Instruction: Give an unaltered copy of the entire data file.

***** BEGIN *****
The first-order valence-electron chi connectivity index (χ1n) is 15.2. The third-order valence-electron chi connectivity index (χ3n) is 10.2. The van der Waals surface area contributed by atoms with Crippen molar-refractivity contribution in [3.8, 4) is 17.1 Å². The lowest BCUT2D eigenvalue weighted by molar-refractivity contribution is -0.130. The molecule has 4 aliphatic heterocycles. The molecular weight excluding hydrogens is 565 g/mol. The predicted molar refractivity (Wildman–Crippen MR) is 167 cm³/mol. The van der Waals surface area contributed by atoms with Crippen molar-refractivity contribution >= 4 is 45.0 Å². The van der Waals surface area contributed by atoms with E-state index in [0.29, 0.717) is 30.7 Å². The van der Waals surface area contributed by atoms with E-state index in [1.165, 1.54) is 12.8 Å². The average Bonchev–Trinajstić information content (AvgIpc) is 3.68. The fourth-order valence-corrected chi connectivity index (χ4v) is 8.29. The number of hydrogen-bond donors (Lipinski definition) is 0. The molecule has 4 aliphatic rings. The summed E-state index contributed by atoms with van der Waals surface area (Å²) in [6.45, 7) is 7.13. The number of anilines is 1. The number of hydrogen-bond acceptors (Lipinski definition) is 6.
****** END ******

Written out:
The first-order valence-electron chi connectivity index (χ1n) is 15.2. The third-order valence-electron chi connectivity index (χ3n) is 10.2. The van der Waals surface area contributed by atoms with Crippen molar-refractivity contribution in [3.8, 4) is 17.1 Å². The lowest BCUT2D eigenvalue weighted by molar-refractivity contribution is -0.130. The molecule has 4 aliphatic heterocycles. The molecular weight excluding hydrogens is 565 g/mol. The predicted molar refractivity (Wildman–Crippen MR) is 167 cm³/mol. The van der Waals surface area contributed by atoms with Crippen molar-refractivity contribution >= 4 is 45.0 Å². The van der Waals surface area contributed by atoms with E-state index in [0.29, 0.717) is 30.7 Å². The van der Waals surface area contributed by atoms with E-state index in [1.165, 1.54) is 12.8 Å². The average Bonchev–Trinajstić information content (AvgIpc) is 3.68. The fourth-order valence-corrected chi connectivity index (χ4v) is 8.29. The number of hydrogen-bond donors (Lipinski definition) is 0. The molecule has 4 aliphatic rings. The summed E-state index contributed by atoms with van der Waals surface area (Å²) in [6.45, 7) is 7.13. The number of anilines is 1. The number of hydrogen-bond acceptors (Lipinski definition) is 6.